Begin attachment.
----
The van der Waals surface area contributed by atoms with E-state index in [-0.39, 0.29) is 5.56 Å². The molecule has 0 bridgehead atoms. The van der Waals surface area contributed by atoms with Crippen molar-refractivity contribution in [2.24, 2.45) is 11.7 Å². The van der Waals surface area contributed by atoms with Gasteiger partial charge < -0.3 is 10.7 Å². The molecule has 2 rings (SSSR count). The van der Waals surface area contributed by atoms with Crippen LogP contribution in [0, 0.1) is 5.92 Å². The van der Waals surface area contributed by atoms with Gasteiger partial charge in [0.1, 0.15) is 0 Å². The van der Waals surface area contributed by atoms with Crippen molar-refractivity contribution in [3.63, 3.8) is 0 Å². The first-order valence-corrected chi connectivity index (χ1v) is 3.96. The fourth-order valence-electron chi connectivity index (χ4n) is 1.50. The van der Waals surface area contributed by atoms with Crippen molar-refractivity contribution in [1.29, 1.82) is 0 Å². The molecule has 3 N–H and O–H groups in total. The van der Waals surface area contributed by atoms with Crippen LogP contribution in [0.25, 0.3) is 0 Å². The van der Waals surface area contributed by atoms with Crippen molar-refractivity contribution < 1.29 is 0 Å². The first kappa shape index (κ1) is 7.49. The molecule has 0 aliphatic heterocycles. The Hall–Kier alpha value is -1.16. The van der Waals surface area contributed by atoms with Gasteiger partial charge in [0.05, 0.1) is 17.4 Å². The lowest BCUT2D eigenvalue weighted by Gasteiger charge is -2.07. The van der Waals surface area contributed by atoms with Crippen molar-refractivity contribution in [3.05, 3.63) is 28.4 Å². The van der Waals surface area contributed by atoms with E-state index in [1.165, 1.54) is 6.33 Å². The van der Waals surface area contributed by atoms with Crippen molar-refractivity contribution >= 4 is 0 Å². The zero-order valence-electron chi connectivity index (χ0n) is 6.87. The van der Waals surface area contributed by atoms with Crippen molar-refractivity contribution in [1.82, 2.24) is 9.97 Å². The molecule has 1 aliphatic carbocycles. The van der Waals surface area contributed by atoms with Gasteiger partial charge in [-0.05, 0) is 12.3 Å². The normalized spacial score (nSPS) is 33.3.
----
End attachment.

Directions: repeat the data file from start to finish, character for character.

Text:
The van der Waals surface area contributed by atoms with E-state index in [-0.39, 0.29) is 5.56 Å². The molecule has 0 bridgehead atoms. The van der Waals surface area contributed by atoms with Crippen molar-refractivity contribution in [2.24, 2.45) is 11.7 Å². The van der Waals surface area contributed by atoms with Gasteiger partial charge < -0.3 is 10.7 Å². The molecule has 2 rings (SSSR count). The van der Waals surface area contributed by atoms with Crippen LogP contribution in [0, 0.1) is 5.92 Å². The van der Waals surface area contributed by atoms with Gasteiger partial charge in [0.1, 0.15) is 0 Å². The van der Waals surface area contributed by atoms with Crippen molar-refractivity contribution in [3.63, 3.8) is 0 Å². The first-order valence-corrected chi connectivity index (χ1v) is 3.96. The fourth-order valence-electron chi connectivity index (χ4n) is 1.50. The van der Waals surface area contributed by atoms with Crippen molar-refractivity contribution in [1.29, 1.82) is 0 Å². The molecule has 3 N–H and O–H groups in total. The van der Waals surface area contributed by atoms with Crippen LogP contribution in [0.25, 0.3) is 0 Å². The van der Waals surface area contributed by atoms with Crippen molar-refractivity contribution < 1.29 is 0 Å². The first kappa shape index (κ1) is 7.49. The molecule has 0 aliphatic heterocycles. The Hall–Kier alpha value is -1.16. The van der Waals surface area contributed by atoms with Gasteiger partial charge in [0.05, 0.1) is 17.4 Å². The lowest BCUT2D eigenvalue weighted by Gasteiger charge is -2.07. The van der Waals surface area contributed by atoms with Crippen molar-refractivity contribution in [3.05, 3.63) is 28.4 Å². The van der Waals surface area contributed by atoms with E-state index in [1.165, 1.54) is 6.33 Å². The van der Waals surface area contributed by atoms with Crippen molar-refractivity contribution >= 4 is 0 Å². The zero-order valence-electron chi connectivity index (χ0n) is 6.87. The van der Waals surface area contributed by atoms with Crippen molar-refractivity contribution in [1.82, 2.24) is 9.97 Å². The molecule has 1 aliphatic carbocycles. The van der Waals surface area contributed by atoms with Gasteiger partial charge in [-0.05, 0) is 12.3 Å². The normalized spacial score (nSPS) is 33.3.